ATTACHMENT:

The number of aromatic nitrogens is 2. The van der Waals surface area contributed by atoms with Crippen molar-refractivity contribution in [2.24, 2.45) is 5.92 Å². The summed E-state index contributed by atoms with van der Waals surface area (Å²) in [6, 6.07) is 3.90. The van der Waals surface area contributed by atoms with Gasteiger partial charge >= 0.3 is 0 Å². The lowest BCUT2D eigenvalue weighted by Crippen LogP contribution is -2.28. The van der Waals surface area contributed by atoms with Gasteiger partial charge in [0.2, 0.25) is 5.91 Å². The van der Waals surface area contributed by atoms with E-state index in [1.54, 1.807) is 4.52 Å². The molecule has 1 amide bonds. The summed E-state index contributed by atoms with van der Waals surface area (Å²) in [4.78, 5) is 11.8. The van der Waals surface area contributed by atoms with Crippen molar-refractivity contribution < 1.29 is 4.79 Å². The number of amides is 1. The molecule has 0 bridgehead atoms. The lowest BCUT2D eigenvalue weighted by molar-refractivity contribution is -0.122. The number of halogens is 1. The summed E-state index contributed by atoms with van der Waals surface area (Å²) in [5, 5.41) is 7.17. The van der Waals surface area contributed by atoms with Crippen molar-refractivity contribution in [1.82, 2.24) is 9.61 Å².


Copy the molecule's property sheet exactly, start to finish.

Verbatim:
The number of aromatic nitrogens is 2. The van der Waals surface area contributed by atoms with Crippen molar-refractivity contribution in [2.24, 2.45) is 5.92 Å². The summed E-state index contributed by atoms with van der Waals surface area (Å²) in [6, 6.07) is 3.90. The van der Waals surface area contributed by atoms with Gasteiger partial charge >= 0.3 is 0 Å². The lowest BCUT2D eigenvalue weighted by Crippen LogP contribution is -2.28. The van der Waals surface area contributed by atoms with Gasteiger partial charge in [0.2, 0.25) is 5.91 Å². The van der Waals surface area contributed by atoms with E-state index in [1.54, 1.807) is 4.52 Å². The molecule has 1 amide bonds. The summed E-state index contributed by atoms with van der Waals surface area (Å²) in [4.78, 5) is 11.8. The van der Waals surface area contributed by atoms with Crippen molar-refractivity contribution < 1.29 is 4.79 Å². The number of amides is 1. The molecule has 0 bridgehead atoms. The lowest BCUT2D eigenvalue weighted by molar-refractivity contribution is -0.122. The number of halogens is 1. The summed E-state index contributed by atoms with van der Waals surface area (Å²) in [5, 5.41) is 7.17. The van der Waals surface area contributed by atoms with Crippen molar-refractivity contribution in [1.82, 2.24) is 9.61 Å².